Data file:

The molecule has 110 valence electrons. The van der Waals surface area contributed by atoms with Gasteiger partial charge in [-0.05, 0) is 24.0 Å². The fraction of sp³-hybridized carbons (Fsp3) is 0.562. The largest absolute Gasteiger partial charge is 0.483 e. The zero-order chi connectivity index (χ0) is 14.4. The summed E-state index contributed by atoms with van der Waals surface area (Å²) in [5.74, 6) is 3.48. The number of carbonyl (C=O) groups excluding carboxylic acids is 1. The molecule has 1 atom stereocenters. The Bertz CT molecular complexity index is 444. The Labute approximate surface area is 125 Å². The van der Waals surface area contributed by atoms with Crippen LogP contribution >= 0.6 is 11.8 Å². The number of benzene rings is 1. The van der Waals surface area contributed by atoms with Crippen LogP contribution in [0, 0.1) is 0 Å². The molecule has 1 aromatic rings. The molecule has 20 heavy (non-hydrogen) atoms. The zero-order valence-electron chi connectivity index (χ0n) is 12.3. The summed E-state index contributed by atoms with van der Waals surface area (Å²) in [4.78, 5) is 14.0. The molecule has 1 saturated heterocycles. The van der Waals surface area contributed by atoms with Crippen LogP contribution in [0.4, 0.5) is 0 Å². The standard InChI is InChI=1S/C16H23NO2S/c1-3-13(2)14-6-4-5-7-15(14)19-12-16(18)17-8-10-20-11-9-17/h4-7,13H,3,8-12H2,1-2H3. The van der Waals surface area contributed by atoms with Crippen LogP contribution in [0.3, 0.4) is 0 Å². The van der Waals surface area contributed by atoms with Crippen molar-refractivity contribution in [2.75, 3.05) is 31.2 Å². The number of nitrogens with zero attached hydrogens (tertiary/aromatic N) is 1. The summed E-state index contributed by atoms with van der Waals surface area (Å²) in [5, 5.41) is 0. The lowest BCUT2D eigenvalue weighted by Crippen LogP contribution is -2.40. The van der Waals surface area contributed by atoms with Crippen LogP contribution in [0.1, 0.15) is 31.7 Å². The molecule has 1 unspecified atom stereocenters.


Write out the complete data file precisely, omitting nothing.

The molecule has 110 valence electrons. The van der Waals surface area contributed by atoms with Gasteiger partial charge in [-0.05, 0) is 24.0 Å². The fraction of sp³-hybridized carbons (Fsp3) is 0.562. The largest absolute Gasteiger partial charge is 0.483 e. The zero-order chi connectivity index (χ0) is 14.4. The summed E-state index contributed by atoms with van der Waals surface area (Å²) in [5.74, 6) is 3.48. The number of carbonyl (C=O) groups excluding carboxylic acids is 1. The molecule has 1 atom stereocenters. The Bertz CT molecular complexity index is 444. The Labute approximate surface area is 125 Å². The van der Waals surface area contributed by atoms with Crippen LogP contribution >= 0.6 is 11.8 Å². The number of benzene rings is 1. The van der Waals surface area contributed by atoms with Crippen LogP contribution in [0, 0.1) is 0 Å². The molecule has 1 aromatic rings. The molecule has 20 heavy (non-hydrogen) atoms. The zero-order valence-electron chi connectivity index (χ0n) is 12.3. The summed E-state index contributed by atoms with van der Waals surface area (Å²) in [4.78, 5) is 14.0. The molecule has 1 saturated heterocycles. The van der Waals surface area contributed by atoms with Crippen LogP contribution in [0.4, 0.5) is 0 Å². The standard InChI is InChI=1S/C16H23NO2S/c1-3-13(2)14-6-4-5-7-15(14)19-12-16(18)17-8-10-20-11-9-17/h4-7,13H,3,8-12H2,1-2H3. The van der Waals surface area contributed by atoms with Crippen LogP contribution in [0.3, 0.4) is 0 Å². The van der Waals surface area contributed by atoms with Crippen molar-refractivity contribution in [2.75, 3.05) is 31.2 Å². The number of nitrogens with zero attached hydrogens (tertiary/aromatic N) is 1. The summed E-state index contributed by atoms with van der Waals surface area (Å²) in [5, 5.41) is 0. The lowest BCUT2D eigenvalue weighted by Crippen LogP contribution is -2.40. The van der Waals surface area contributed by atoms with Crippen LogP contribution in [0.1, 0.15) is 31.7 Å². The molecule has 1 unspecified atom stereocenters.